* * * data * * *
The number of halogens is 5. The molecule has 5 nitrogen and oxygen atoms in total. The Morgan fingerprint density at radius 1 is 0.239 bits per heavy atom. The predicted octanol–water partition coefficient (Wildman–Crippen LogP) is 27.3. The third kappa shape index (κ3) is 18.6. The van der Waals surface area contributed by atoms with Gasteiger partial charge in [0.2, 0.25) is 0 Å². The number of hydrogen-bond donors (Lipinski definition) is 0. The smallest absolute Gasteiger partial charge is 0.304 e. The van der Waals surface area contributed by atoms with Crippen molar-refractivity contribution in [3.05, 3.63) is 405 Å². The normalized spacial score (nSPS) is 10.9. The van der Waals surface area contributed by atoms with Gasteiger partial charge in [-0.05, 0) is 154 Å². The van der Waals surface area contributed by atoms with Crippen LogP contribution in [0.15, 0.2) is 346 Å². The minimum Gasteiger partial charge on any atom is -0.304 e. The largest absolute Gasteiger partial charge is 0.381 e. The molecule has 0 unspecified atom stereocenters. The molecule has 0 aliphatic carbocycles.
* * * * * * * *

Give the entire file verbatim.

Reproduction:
The number of halogens is 5. The molecule has 5 nitrogen and oxygen atoms in total. The Morgan fingerprint density at radius 1 is 0.239 bits per heavy atom. The predicted octanol–water partition coefficient (Wildman–Crippen LogP) is 27.3. The third kappa shape index (κ3) is 18.6. The van der Waals surface area contributed by atoms with Gasteiger partial charge in [0.2, 0.25) is 0 Å². The number of hydrogen-bond donors (Lipinski definition) is 0. The smallest absolute Gasteiger partial charge is 0.304 e. The van der Waals surface area contributed by atoms with Crippen molar-refractivity contribution in [3.05, 3.63) is 405 Å². The normalized spacial score (nSPS) is 10.9. The van der Waals surface area contributed by atoms with Gasteiger partial charge in [-0.05, 0) is 154 Å². The van der Waals surface area contributed by atoms with Crippen LogP contribution in [0.15, 0.2) is 346 Å². The minimum Gasteiger partial charge on any atom is -0.304 e. The largest absolute Gasteiger partial charge is 0.381 e. The molecule has 0 unspecified atom stereocenters. The molecule has 0 aliphatic carbocycles.